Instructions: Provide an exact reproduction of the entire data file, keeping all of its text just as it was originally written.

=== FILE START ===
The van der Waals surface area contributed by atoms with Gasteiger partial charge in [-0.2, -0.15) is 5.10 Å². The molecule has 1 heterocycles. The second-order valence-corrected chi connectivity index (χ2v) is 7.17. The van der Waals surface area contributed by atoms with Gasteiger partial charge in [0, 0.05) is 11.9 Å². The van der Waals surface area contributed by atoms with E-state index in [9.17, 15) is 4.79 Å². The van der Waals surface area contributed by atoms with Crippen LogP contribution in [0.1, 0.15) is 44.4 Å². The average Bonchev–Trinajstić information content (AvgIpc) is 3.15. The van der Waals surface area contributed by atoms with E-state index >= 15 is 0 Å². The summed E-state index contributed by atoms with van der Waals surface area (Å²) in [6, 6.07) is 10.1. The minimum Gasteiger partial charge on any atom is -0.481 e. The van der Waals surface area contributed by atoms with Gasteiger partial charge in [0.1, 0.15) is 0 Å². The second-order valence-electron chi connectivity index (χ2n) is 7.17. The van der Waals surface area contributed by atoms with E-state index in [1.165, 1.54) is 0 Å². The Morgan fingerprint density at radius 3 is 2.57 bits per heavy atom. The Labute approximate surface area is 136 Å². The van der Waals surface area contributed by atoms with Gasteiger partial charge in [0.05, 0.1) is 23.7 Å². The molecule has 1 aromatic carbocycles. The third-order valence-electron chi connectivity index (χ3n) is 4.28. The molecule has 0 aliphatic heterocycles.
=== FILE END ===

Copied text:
The van der Waals surface area contributed by atoms with Gasteiger partial charge in [-0.2, -0.15) is 5.10 Å². The molecule has 1 heterocycles. The second-order valence-corrected chi connectivity index (χ2v) is 7.17. The van der Waals surface area contributed by atoms with Gasteiger partial charge in [0, 0.05) is 11.9 Å². The van der Waals surface area contributed by atoms with E-state index in [9.17, 15) is 4.79 Å². The van der Waals surface area contributed by atoms with Crippen LogP contribution in [0.1, 0.15) is 44.4 Å². The average Bonchev–Trinajstić information content (AvgIpc) is 3.15. The van der Waals surface area contributed by atoms with E-state index >= 15 is 0 Å². The summed E-state index contributed by atoms with van der Waals surface area (Å²) in [6, 6.07) is 10.1. The minimum Gasteiger partial charge on any atom is -0.481 e. The van der Waals surface area contributed by atoms with Gasteiger partial charge in [0.1, 0.15) is 0 Å². The second-order valence-electron chi connectivity index (χ2n) is 7.17. The van der Waals surface area contributed by atoms with E-state index in [1.165, 1.54) is 0 Å². The Morgan fingerprint density at radius 3 is 2.57 bits per heavy atom. The Labute approximate surface area is 136 Å². The van der Waals surface area contributed by atoms with Gasteiger partial charge in [0.05, 0.1) is 23.7 Å². The molecule has 1 aromatic carbocycles. The third-order valence-electron chi connectivity index (χ3n) is 4.28. The molecule has 0 aliphatic heterocycles.